Views:2 Author:Site Editor Publish Time: 2018-11-26 Origin:Site
The positioning of your solar panels determines the power output. The angle of the sun in comparison to the angle of the solar panel will determine the maximum power density. The tilt angle has the biggest influence on the efficiency of the solar panel. When the angle of the sun is reaching the solar panel perpendicular, it provides the maximum output of energy.
A flat solar panel will generate the most electricity when the solar radiation hits it directly – i.e. the sun’s rays are touching the panel perpendicularly (i.e. at a 90-degree angle).
Since the angle of the sun may be altered as the earth rotates or as we move our solar panel, the efficiency of the flat solar panel will then be based on the latitude position with the reference point being the equator. The further south from the equator, the steeper the solar panel angle needs to be held.
The time of the year also plays an important role in the efficiency of flat solar panels. In summer, when the sun is higher in the sky thus making the angle of the solar panel to the sun lower, there is definitely a higher efficiency of the solar panels when compare to the Winter which is the direct opposite. During this time, the sun is lower in the sky, making the angle to the sun steeper.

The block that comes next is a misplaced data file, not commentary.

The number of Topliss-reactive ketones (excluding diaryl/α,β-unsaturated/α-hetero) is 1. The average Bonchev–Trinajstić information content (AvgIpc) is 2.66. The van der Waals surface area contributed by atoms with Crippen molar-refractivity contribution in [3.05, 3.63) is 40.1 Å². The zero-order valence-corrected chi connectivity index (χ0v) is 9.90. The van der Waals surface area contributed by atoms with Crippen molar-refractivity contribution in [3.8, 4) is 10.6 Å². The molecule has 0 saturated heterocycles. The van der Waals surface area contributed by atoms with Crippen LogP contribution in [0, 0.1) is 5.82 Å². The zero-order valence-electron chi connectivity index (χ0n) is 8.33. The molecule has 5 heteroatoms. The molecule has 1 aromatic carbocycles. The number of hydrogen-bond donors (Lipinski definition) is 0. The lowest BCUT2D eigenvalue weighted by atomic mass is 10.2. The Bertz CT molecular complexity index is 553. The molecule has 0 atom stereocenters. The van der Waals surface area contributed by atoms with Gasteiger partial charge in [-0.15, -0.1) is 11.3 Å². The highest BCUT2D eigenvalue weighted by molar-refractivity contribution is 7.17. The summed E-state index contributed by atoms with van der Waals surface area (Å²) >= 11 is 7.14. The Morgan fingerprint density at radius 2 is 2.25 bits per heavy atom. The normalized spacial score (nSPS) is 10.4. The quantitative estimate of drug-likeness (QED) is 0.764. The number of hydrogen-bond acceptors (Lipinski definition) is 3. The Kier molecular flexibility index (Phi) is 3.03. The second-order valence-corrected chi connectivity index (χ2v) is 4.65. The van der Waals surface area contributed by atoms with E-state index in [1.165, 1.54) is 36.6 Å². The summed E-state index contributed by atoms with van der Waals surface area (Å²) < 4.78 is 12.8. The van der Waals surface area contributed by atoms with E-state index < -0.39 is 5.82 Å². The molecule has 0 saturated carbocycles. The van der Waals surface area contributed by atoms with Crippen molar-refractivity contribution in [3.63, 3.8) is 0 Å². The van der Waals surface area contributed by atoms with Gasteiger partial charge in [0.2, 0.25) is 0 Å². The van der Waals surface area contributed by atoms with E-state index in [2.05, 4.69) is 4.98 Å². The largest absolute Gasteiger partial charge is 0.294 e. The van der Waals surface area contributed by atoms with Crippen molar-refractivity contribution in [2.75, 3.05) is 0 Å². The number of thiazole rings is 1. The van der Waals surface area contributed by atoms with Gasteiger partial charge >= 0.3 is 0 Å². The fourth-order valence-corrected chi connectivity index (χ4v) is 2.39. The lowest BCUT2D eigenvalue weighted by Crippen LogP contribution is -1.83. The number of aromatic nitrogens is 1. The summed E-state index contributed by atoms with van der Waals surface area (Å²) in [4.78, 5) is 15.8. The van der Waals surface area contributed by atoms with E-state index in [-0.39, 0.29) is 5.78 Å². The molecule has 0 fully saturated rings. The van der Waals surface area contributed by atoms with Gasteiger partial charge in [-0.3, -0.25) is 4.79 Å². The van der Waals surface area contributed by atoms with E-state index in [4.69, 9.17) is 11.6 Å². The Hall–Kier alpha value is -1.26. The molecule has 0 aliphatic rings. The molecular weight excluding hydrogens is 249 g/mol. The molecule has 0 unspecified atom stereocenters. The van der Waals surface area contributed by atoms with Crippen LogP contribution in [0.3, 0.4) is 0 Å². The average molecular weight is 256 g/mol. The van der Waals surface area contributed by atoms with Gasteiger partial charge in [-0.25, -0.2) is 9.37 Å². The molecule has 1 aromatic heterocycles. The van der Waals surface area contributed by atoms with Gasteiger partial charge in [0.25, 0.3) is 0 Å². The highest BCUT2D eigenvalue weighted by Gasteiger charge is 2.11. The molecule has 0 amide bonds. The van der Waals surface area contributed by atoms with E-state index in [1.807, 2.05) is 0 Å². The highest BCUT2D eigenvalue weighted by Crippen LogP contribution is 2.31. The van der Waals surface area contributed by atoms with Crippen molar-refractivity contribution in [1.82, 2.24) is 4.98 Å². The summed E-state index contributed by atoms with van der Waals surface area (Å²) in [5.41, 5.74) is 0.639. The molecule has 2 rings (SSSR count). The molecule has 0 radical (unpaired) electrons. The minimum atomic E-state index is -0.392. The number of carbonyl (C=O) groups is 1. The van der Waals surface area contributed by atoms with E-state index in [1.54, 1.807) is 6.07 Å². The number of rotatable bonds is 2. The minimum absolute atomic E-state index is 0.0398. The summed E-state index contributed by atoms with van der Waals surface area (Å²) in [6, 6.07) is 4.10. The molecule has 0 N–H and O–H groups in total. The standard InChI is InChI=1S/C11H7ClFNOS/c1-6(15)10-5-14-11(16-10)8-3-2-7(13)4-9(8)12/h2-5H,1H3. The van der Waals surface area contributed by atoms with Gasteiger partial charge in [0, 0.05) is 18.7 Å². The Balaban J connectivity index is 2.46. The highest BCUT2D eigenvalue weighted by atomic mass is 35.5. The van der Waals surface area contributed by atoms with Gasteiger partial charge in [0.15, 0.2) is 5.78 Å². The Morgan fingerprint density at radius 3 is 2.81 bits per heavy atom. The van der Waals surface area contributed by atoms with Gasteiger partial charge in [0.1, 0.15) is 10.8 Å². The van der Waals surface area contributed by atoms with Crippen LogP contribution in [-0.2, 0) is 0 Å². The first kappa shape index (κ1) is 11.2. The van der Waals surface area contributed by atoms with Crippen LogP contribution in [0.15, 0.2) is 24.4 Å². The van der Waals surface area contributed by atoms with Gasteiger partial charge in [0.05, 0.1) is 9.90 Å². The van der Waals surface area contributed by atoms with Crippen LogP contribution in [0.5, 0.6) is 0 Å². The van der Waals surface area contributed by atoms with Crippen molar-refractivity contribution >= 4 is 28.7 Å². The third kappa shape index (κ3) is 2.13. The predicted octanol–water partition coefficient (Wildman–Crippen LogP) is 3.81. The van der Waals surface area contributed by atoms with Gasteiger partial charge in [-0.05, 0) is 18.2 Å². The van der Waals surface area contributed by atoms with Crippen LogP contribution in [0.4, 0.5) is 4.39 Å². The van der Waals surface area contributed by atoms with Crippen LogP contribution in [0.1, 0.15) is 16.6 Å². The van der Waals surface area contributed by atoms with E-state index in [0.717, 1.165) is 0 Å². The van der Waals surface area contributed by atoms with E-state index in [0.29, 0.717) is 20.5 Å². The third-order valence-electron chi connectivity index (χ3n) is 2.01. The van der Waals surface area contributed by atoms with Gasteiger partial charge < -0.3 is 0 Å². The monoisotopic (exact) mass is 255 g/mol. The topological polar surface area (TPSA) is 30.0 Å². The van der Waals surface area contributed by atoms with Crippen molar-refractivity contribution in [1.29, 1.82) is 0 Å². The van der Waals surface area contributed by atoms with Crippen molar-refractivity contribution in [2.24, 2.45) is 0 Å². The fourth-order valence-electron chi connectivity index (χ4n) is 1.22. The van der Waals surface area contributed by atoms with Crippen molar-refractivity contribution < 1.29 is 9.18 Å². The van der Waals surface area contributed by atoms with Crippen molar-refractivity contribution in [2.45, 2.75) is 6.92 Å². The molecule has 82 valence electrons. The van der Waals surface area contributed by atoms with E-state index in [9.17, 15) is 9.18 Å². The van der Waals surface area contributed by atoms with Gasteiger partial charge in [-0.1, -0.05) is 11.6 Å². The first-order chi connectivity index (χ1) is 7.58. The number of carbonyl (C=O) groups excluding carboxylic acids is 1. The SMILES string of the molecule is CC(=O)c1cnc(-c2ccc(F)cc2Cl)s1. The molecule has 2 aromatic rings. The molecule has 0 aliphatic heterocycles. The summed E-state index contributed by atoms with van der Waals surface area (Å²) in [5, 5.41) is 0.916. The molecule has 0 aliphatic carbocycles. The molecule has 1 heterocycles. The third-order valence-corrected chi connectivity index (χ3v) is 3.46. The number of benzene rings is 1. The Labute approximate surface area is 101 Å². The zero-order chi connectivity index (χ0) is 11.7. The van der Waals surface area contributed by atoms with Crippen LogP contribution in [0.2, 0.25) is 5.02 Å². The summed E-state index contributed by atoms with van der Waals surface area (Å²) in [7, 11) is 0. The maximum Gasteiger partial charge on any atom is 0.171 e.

Many solar panels are installed flat on the roof of the house. And this solar panel are often flat with a zero angle on the panels, the output performance on this type of solar array drops significantly, another factor that make this type of solar panel less efficient is that flat solar panel are much harder to keep clean due to limited water runoff, there is high tendency that the roof will retain more water.
In a test conducted to verify the efficiency of a flat solar panels relatively to the panels placed at 45-degree angle showed that the panel angled at 45 degrees produced nearly 38% more efficiency when compared to the panel that is lying flat. So, what does all this show? With panels installed flat on the roof, you can expect to see a reduction of overall efficiency of the solar panels over the course of the year as the sun constantly change position. To compensate for this drop-in efficiency, if you have the space available on your roof, you can fill the roof with as much flat panels as you can fit up there, depending on your budget and energy needs.
The main point of this post is to reveal to you that solar panels installed flat on a house will never achieve their 100% efficiency and that 500watts you had installed could be giving you an efficiency as low as 250watts or less, meaning that your batteries will take longer than normal time before it is fully charged. If you have the space available, you can fill your roof with as much flat solar panels as you can fit up there and what the budget will allow for.